If you are planning on visiting Shetland do not leave without visiting The String. It showcases everything Shetland has to offer.
As mentioned, The String is also a venue which hosts a multitude of different offerings. You can see what’s on via their ‘Events’ page. There really is something for everyone from beer tasting to yoga. Open mic to comedy. Local and visiting musicians. Check it out and never be bored for something to do.
A huge thank you to Mother Nature for a spectacular day and a massive thank you to everyone at The String for what was a wonderful evening.
7 thoughts on “This Day Was A Beautiful Storm”
What a fantastic read and the photos are awe-inspiring. Well worth looking at them full screen on a computer! 😊
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Thank you so much for your lovely feedback. It was a special day/ night 🙂
Great read ( and photographs ) Leah!
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Thank you Myra! It’s scary that my ex-English teacher is reading my blog 😄 hope it’s an A 😉 (first time ever) xx
Loved this post and the amazing video from Eshaness. As a fellow blogger who will be writing about my visit to Shetland this coming May, you have provided some great inspiration. Thank you! Look forward to future posts!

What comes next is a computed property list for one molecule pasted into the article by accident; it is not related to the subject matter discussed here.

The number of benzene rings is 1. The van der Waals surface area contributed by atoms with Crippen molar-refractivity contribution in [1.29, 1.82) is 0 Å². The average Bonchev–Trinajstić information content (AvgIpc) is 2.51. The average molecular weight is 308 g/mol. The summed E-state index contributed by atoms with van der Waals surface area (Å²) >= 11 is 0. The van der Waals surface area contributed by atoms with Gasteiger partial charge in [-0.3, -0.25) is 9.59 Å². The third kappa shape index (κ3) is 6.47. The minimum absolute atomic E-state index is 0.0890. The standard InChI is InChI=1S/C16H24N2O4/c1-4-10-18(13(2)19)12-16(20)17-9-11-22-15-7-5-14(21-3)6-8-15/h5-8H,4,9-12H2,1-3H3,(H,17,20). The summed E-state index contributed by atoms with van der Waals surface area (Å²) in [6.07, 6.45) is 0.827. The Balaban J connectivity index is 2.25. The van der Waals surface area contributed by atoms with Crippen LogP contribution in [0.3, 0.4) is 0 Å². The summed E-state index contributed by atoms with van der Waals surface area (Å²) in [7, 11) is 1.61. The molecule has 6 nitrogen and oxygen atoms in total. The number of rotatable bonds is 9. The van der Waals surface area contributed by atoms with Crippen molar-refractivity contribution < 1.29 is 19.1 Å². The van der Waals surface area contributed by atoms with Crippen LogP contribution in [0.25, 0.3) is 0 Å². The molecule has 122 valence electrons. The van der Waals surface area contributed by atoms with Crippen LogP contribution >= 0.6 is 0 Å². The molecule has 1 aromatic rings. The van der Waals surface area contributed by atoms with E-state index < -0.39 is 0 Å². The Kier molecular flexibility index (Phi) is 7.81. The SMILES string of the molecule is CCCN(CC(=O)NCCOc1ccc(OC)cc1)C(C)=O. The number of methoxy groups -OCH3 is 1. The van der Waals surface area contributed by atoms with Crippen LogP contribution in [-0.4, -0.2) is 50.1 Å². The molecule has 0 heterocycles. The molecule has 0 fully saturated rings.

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Thank you for taking the time to read my blog and I’m glad you enjoyed it. I hope you love your time in Shetland. If you need any advice or tips, be sure to give me a shout!
Hi Leah, what a special place! You are one lucky lady. Out of over 7 billion people, you, grew up and live once again, in a otherworldly home. Now for a confession. I’m a Yank. I live in Washington State and if you face the direction I live, you might feel the…, longing from my place to yours. I’d love to visit someday, but I’m not holding my breath. No Orca lungs here! Heck you might not even see this post 2 years on, well thanks for the peek into your breathtaking orbit.